Optimism Drives Private Company Expansion Plans
30 Apr, 2014
Private-company CEOs’ confidence in the U.S. economy is driving plans for expansion, according to PwC US’s latest Private Company Trendsetter Barometer. Sixty percent of the surveyed business leaders are optimistic about the US economy’s 12-month outlook, marking a year in which the majority of Trendsetter CEOs have consistently voiced this sentiment — the longest optimism streak since the recession. Previously, the longest stretch of sustained optimism (since 2008) was the six-month period spanning 4Q 2010 and the 1Q 2011.
The gap between expectations for the United States and global economies is widening, according to those surveyed. Private companies are markedly more optimistic about the U.S. economy than the global economy, with just 39 percent of those surveyed expressing optimism about prospects abroad. Fifty-three percent remain uncertain, amid concerns about the Eurozone GDP forecast and mounting tensions in Ukraine and Venezuela.
Optimism is evident in private-company leaders’ plans to expand through acquisitions, strategic alliances and joint ventures in the coming year, with 52 percent planning some sort of business expansion initiative. That is 10 points higher than a year ago. In the next 12 months, 24 percent say they plan to enter into a new strategic alliance (up from 17 percent a year ago); 20 percent intend to do a joint venture (up from 14 percent); and 19 percent plan to acquire another business (up from 11 percent).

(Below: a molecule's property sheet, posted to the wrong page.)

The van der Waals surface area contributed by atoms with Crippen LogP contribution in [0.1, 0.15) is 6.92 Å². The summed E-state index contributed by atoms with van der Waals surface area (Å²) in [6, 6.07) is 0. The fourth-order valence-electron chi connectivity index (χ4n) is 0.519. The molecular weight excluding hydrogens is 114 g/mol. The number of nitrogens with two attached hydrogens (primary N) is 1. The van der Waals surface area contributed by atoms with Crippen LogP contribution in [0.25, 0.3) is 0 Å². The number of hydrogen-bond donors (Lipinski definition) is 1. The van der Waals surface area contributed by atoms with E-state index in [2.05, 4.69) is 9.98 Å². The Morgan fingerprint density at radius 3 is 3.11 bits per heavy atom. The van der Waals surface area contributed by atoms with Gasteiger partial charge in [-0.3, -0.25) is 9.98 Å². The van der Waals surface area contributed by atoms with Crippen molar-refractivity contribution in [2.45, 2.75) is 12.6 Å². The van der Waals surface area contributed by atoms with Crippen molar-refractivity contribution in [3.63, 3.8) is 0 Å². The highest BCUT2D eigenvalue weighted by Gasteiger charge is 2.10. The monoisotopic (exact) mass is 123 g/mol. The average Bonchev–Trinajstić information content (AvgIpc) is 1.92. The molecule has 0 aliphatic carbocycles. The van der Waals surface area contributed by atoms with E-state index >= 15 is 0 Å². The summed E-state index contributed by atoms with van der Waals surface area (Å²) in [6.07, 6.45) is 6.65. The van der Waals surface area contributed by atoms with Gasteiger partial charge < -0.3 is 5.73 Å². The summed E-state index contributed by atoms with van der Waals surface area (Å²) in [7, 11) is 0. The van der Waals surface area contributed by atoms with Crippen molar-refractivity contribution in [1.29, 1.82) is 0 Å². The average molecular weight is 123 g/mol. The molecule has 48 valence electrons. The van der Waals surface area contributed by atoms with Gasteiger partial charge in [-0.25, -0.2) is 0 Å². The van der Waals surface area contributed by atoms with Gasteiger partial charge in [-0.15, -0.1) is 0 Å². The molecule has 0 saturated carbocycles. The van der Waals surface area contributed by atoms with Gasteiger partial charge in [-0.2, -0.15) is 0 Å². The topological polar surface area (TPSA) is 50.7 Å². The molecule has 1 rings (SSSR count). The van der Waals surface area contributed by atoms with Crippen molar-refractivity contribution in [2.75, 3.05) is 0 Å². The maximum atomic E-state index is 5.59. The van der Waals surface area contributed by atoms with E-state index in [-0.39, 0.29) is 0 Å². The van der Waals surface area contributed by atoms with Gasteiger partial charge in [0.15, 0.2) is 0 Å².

According to a subset of respondents who answered additional questions about expansion plans, 72 percent plan to pursue some form of expansion in the next two years. More than three-quarters (77 percent) are pursuing opportunities in areas where their competitors already have a presence. Companies pursuing these strategies expect 10.4 percent growth over the next year, compared with just 4 percent expected growth for companies taking a more conservative approach.
Hiring continues to be a priority for private companies, with two-thirds (63 percent) of those surveyed planning to add new employees within the next 12 months — 11 points higher than a year ago and the highest in three years.
Companies remain highly targeted in their hiring plans. They expect to increase their composite workforce average by only 2 percent this year. A barrier continues to be the skills gap, with 28 percent of private companies citing lack of qualified workers as a growth impediment. The workers that are especially in high demand are technology workers (cited by 28 percent of companies) and blue collar workers (25 percent), including both semi-skilled/unskilled workers and those with specialized skills. Sales and marketing professionals are also highly sought after (22 percent).
Illustration by rattigon at Free Digital Photos.net